Learning to Smooth Binomial Data

A large corpus of data in our daily engineering are binomial. There are many ways to smooth such data. My colleague, Rick Jin, recently referred me to a paper: Click-Through Rate Estimation forRare Events in Online Advertising, by Xuerui and others, where a novel solution is provided:

Given data are samples drawn from a binomial distribution, if we put a beta prior distribution upon the binomial parameter, using the conjugacy between beta and binomial, we can integrate out the binomial parameter in the log-likelihood function. Therefore, the log-likelihood becomes a function on beta parameters but not binomial parameters. Maximizing the log-likelihood leads to an optimal choice of beta parameters. According to the definition of beta distribution, the learned beta parameters are the optimal Dirichlet smoothing factor of the binomial data.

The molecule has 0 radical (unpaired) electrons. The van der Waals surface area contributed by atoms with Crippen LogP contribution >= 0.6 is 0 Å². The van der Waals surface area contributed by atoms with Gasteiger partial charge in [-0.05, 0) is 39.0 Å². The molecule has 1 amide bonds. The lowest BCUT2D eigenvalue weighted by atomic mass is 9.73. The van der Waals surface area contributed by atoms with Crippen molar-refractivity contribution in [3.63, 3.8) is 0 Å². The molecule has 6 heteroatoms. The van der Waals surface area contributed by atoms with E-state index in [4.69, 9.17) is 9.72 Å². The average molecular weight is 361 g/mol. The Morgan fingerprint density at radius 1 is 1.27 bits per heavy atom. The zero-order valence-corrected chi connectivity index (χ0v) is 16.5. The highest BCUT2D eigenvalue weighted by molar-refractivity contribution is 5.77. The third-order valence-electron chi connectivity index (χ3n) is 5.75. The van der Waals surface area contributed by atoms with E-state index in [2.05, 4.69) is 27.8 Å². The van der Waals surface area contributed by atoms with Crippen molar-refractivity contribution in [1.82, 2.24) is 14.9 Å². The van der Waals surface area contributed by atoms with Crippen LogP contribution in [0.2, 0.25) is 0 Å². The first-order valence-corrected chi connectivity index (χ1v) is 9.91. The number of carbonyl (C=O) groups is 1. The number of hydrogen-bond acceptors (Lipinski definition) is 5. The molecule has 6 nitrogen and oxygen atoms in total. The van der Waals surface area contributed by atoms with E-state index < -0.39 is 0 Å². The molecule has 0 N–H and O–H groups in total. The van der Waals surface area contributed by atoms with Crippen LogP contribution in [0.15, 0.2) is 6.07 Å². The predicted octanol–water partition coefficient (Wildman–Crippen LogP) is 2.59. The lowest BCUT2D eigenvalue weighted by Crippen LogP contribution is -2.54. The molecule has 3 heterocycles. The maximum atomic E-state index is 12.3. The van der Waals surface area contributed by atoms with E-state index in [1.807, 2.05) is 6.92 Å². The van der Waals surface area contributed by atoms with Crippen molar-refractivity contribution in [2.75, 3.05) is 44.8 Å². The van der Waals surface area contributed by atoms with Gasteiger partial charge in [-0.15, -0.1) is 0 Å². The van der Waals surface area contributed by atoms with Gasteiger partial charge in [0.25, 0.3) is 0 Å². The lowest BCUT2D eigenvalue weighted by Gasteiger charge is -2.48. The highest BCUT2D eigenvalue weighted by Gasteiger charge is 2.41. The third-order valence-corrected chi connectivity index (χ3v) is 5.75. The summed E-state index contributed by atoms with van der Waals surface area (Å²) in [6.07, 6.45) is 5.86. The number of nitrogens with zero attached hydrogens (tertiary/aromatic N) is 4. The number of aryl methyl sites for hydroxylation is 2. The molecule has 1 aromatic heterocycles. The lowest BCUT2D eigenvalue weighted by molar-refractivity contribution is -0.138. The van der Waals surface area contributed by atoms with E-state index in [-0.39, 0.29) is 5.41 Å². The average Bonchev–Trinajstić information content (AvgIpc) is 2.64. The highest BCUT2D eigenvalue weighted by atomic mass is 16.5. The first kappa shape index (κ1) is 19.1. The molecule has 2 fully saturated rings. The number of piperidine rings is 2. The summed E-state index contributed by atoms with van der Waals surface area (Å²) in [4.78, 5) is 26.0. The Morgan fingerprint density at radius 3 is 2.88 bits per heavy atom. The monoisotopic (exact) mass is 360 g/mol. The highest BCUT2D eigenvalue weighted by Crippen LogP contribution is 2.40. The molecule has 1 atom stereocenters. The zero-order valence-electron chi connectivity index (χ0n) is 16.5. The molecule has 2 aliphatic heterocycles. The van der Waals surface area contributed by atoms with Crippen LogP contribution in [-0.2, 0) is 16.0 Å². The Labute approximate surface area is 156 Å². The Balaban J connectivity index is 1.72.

This looks a perfect solution! Is it generally optimal? I do not think so. The word “optimal” in above paragraph exists only in the assumption that the beta prior is the correct choice. In fact, as the authors noted, other distributions can also be used as the prior over the binomial parameter. The choice of beta is due to its math property (conjugacy with binomial) leads to efficient computation — but NOT due to it optimally describes the generation process of data.

Anyway, I think this method is worth of trying. Maybe, beta does describes the generation process pretty well.